The Program

Movie review by
S. Jhoanna Robledo, Common Sense Media
The Program Movie Poster Image
Flat Lance Armstrong biopic has drugs, strong language.
  • R
  • 2016
  • 103 minutes

Parents say

age 18+
Based on 1 review

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A lot or a little?

The parents' guide to what's in this movie.

Positive Messages

The truth will eventually come out, no matter how hard people try to hide things; the bigger the deception, the more likely it is to be revealed. In the end, cheaters don't come out ahead. 

Positive Role Models & Representations

The movie portrays Armstrong as someone who will do anything to win, including taking banned drugs and lying about it. As depicted here, his entire career is based on a false image, and he lies to everyone around him -- except those who are in on it with him, who have to lie as well. Even when confronted with proof of his deception, he tries to maintain his innocence, until finally he can't hide it any more. 


A few sequences show harrowing bicycle crashes at high speed. Some yelling/heated arguments.


Language includes "s--t" and "f--k."


Armstrong's team sponsors, Morotola and U.S. Postal Service, are named and shown frequently. Other sponsors' logos are also shown, including American Airlines. 

Drinking, Drugs & Smoking

Some social drinking at meals and pubs. The bulk of the movie is about bicycle racers taking performance-enhancing drugs; many scenes show them taking shots or getting IV treatments, and even more show them lying about it and planning how to hide it. 

What parents need to know

Parents need to know that The Program is a biopic about once-acclaimed bicycle racer Lance Armstrong (Ben Foster). The movie follows the trajectory of Armstrong's career as he wins the grueling Tour de France an unprecedented seven times -- all the while, it turns out, depending on performance-enhancing drugs. Many scenes show Armstrong and his fellow athletes getting shots and taking IV drugs to boost their riding abilities, but in the end the message is that the truth will eventually come out, and cheaters don't come out ahead. Expect some social drinking and strong language (mostly "s--t" and "f--k"). If parents watch with their teens, the movie could serve as an entry point to discuss the consequences of drug use.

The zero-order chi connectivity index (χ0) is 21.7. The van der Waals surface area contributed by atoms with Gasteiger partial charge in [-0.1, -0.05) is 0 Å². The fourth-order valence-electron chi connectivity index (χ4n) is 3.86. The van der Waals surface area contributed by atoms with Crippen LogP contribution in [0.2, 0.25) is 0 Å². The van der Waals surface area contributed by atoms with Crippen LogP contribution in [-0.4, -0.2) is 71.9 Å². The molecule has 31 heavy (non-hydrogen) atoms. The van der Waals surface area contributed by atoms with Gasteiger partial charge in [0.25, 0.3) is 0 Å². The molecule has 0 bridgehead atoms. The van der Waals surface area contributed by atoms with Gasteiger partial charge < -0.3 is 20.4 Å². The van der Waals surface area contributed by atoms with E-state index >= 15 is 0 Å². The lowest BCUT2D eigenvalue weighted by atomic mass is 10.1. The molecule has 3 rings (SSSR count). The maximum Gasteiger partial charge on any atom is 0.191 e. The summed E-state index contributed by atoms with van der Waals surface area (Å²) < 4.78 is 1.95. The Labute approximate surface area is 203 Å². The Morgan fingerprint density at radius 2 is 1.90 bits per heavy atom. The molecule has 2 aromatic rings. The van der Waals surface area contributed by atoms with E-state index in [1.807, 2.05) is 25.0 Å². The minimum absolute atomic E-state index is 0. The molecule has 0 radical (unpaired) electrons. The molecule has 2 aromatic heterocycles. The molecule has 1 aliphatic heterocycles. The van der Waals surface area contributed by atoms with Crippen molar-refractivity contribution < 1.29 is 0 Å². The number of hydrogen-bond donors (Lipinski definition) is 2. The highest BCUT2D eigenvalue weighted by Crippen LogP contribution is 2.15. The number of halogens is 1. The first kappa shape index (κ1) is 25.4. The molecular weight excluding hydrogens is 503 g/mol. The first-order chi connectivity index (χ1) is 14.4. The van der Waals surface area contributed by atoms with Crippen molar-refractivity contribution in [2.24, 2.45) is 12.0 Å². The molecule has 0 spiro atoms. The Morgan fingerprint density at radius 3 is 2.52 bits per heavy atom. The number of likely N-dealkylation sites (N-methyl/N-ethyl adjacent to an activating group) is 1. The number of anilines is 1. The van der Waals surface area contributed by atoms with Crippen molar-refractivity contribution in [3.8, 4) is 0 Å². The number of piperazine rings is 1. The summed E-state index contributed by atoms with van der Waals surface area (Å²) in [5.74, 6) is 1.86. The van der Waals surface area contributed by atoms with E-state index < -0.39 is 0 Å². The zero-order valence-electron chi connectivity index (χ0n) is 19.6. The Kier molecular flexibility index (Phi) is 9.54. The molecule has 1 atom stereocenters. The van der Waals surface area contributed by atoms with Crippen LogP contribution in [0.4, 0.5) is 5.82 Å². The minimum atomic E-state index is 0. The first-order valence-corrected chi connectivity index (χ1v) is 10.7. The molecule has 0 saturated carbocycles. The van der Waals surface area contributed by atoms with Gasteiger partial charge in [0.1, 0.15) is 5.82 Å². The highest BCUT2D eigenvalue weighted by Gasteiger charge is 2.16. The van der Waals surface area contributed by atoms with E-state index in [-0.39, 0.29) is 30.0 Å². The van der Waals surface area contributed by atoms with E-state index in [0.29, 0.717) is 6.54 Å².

User Reviews

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Adult Written byRakan A. March 9, 2017

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What's the story?

Once a frustrated, middle-of-the-pack bicycle racer, Lance Armstrong (Ben Foster) decides the only way to get ahead is to start taking performance-enhancing drugs. That's when he starts THE PROGRAM, a sophisticated doping plan that involves his entire team and vaults him to the top of his sport. But his swift, dramatic improvement catches the eye of journalist David Walsh (Chris O'Dowd), who sets out to expose Armstrong.

Is it any good?

The Lance Armstrong story is one of epic betrayal and disappointment -- great fodder for a searing biopic, you'd think; but The Program feels surprisingly inert, despite its stellar lead actor. The film treats all of the story's highs and lows as if there are no peaks and valleys, only a straight line, robbing it of suspense and emotion. Some of this could be attributed to the fact that so many of us already know what happened to Armstrong, but plenty other public figures have seen their lives unfurl onscreen to dramatic success.

Foster is the highlight of the film and the main reason to see it. But even he can't overcome the movie's inability to crack Armstrong's surface. In the end, we still don't understand why he did what he did, even if we get plenty of details on how. And that's a huge disappointment.

Talk to your kids about ...

  • Families can talk about cheating in sports. Why does Armstrong feel compelled to take performance-enhancing drugs? Do you think his behavior is unusual? If doping is common in high-level athletics, what does that say about sports -- and our expectations for athletes?

  • Do you see a difference in the way the media tends to portray drugs like the ones Armstrong used and substances like alcohol, narcotics, and smoking? How are the consequences similar and different?

  • Do you think The Program is accurate and fair in its portrayal of Armstrong? Why might filmmakers not adhere strictly to the facts in movies based on real life? How could you find out more about the actual events and people portrayed in the film?

Movie details

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